“See you next year?”

February 17, 2017

I volunteered to go to an education meeting last week with a foster kid. This kid was in high school and not too interested in me at first. I didn’t blame him, I’d never met him before and this was a child who lives in a constantly-changing world with constantly-changing people. This was a kid who had no one, not a single person to show up for him to this school meeting. I was just another face.

I did my job. He had decent services, a caring team, and for better or worse, he was at a school with a lot of kids like him. The school knew that this kid probably wouldn’t be there in two months.

We were close to done with the meeting, but the kid wasn’t cooperating. He was being a little difficult, and I asked him to help out. In response to me, he looked at the ceiling and said, “Whatever. I’ll never see you again.”

I almost said, “Probably not.”

But he reminded me of my son. The way he soothed himself by repeatedly diverting the conversation to familiar, but irrelevant ground, the way he wouldn’t look at me when I looked at him, but stole glances when I looked away, the way he doodled fiercely and intently on the paper as he spoke, as if drawing was the engine that fueled his ability to think and process.

Neglect. I don’t care what the paperwork said, this was neglect. This was years of not having a family, living in and out of group homes, and having to lock up your belongings when you got “home” because your things had a way of disappearing.

So when he said, “I’ll never see you again,” I impulsively said, “Sure you will. If you pipe down, let us finish the meeting and tell us what you need, I’ll be back next year.”

“I won’t be here next year.” It was a challenge, a test to see how serious I was.

“You’re not that hard to find, kid. And we’re going to write on this official paper that goes in your file that in a year, someone needs to call me.”

He paused.

He started doodling again.  “What do I have to do?”

“You have to tell us if anything would help you at school.”

“I want to sit by the window because it’s quieter.”


“It doesn’t matter that I can turn in homework late because my homework gets stolen.”

“From now on, you can do all your homework at school and leave it here.”

“I want to listen to my music when my teachers are talking.”

“Too bad.”

He didn’t smile, but he stole a look at my eyes.

As we walked out of the room into the outside courtyard, he said, “See you next year…?” It was a question.

“You’ll see me next year. It’s already on my calendar.”

“I might be in Yuma,” he said.

“I like Yuma.”

“Yuma fucking sucks.”

“Yeah, actually it does.”

Head down, kicking the ground, he said, “Thanks for helping me out.”

“You’re welcome.”

He turned and walked away, but I heard him mumble, “See you next year.” It was soft, under his breath, but I heard it.

And it was a statement.

See you next year, kid.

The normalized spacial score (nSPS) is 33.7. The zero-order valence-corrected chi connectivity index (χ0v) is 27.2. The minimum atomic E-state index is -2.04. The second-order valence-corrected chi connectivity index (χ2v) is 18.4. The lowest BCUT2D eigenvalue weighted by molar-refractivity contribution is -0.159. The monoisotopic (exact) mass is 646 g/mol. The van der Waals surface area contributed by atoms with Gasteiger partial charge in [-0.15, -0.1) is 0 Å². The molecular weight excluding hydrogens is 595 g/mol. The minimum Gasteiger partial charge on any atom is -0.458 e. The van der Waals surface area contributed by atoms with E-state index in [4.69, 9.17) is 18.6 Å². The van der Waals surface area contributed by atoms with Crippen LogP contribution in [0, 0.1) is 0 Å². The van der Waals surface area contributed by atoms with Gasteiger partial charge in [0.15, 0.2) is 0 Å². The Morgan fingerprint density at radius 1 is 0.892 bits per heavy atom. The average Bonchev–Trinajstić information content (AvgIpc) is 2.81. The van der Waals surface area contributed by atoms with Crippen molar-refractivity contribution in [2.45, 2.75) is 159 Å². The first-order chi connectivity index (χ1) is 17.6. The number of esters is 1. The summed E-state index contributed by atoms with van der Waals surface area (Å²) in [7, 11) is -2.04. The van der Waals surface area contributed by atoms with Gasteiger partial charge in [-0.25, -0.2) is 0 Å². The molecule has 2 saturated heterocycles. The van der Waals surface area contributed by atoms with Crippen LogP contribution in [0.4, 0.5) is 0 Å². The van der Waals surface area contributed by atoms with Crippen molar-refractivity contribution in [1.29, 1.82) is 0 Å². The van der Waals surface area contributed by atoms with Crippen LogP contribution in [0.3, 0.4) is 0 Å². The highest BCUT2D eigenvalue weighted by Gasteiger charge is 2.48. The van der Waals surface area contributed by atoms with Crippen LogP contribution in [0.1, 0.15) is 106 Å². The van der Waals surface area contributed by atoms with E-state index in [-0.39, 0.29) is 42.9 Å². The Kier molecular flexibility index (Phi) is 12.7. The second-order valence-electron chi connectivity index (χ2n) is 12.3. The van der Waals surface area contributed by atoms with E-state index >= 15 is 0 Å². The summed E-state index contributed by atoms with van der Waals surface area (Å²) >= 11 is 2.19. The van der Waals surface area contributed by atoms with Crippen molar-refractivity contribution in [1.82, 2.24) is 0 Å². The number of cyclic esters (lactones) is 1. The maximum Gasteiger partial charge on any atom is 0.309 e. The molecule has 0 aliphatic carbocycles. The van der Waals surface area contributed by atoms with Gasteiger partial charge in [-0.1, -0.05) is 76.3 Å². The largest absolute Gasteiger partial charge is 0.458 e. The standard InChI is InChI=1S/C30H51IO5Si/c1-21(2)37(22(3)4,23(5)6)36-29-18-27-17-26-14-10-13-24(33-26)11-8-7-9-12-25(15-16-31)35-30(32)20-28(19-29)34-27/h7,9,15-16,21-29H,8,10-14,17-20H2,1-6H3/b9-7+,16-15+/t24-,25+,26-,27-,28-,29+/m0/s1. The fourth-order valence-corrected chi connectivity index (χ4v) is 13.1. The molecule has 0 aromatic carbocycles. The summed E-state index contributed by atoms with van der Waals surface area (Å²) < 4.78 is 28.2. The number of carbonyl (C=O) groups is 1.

1. Mary Glover

    Just another reminder of why I have so much respect for you.

  2. Ronda Nusbaum

    I just put on my makeup and now I’m in tears. That could have been my son.

  3. gwynne

    Awe. You did a good thing. Neglect was right on the money. Doing someone a solid. Serving the undeserved and underrepresented is what we need to do. Especially if we have a home, a job, a car and someone in our life that supports us.

  4. Annemarie

    Becca, once again you amaze me! Not only do you fight for Jax, but for every child out there. Arizona children with IEP’s are lucky to have you as their champion. You’re heart ❤️ is so big & I know without a doubt, you absolutely will see him next year. Hell nor high water will keep you away! Love you my friend??

  5. Kelcey

    As a former foster kid that aged out, THANK YOU! One of my brothers was like this kid, constantly being moved from one group home to another. He ended up being too difficult for staff to deal with so they would ship him off to somewhere else. I had to take a freakin boat ride to some island once to visit him at one group home. We dealt with abandon enemy issues and people constantly coming into our lives and leaving. What you did seriously makes a difference. I can’t thank you enough ❤

    • Kelcey

      *abandonment issues
      Definitely not abandon enemy issues.

  6. Anonymous

    As someone that used to work in the field, it’s so nice to hear the “good” stories. There are too many kids out there that have been neglected and need someone. I used to work on that side of the fence and now we have a child with asd that we adopted. That was a pretty badass story. Thanks for sharing and committing to being there next year. Once he sees that you’re there next year, you might give him a little hope for humankind.

  7. Cindy

    Wow. You’re so amazing and an inspiration! I hope he remembers you next year.



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